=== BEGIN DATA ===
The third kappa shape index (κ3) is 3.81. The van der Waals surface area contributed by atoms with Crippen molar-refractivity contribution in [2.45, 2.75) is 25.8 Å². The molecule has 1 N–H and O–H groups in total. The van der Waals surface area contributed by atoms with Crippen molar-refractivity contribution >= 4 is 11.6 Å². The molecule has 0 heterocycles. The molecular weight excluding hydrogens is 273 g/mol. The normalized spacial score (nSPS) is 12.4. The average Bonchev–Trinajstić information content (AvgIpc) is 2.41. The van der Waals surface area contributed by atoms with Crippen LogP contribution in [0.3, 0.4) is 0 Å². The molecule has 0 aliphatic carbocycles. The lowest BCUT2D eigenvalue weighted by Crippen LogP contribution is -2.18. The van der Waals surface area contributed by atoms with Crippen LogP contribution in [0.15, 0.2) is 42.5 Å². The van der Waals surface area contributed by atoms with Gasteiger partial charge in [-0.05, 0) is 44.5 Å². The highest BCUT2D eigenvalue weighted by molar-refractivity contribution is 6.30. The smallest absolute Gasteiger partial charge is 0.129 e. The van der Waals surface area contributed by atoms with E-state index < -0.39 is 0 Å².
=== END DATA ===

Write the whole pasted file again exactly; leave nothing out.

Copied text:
The third kappa shape index (κ3) is 3.81. The van der Waals surface area contributed by atoms with Crippen molar-refractivity contribution in [2.45, 2.75) is 25.8 Å². The molecule has 1 N–H and O–H groups in total. The van der Waals surface area contributed by atoms with Crippen molar-refractivity contribution >= 4 is 11.6 Å². The molecule has 0 heterocycles. The molecular weight excluding hydrogens is 273 g/mol. The normalized spacial score (nSPS) is 12.4. The average Bonchev–Trinajstić information content (AvgIpc) is 2.41. The van der Waals surface area contributed by atoms with Crippen LogP contribution in [0.3, 0.4) is 0 Å². The molecule has 0 aliphatic carbocycles. The lowest BCUT2D eigenvalue weighted by Crippen LogP contribution is -2.18. The van der Waals surface area contributed by atoms with Crippen LogP contribution in [0.15, 0.2) is 42.5 Å². The van der Waals surface area contributed by atoms with Gasteiger partial charge in [-0.05, 0) is 44.5 Å². The highest BCUT2D eigenvalue weighted by molar-refractivity contribution is 6.30. The smallest absolute Gasteiger partial charge is 0.129 e. The van der Waals surface area contributed by atoms with E-state index < -0.39 is 0 Å².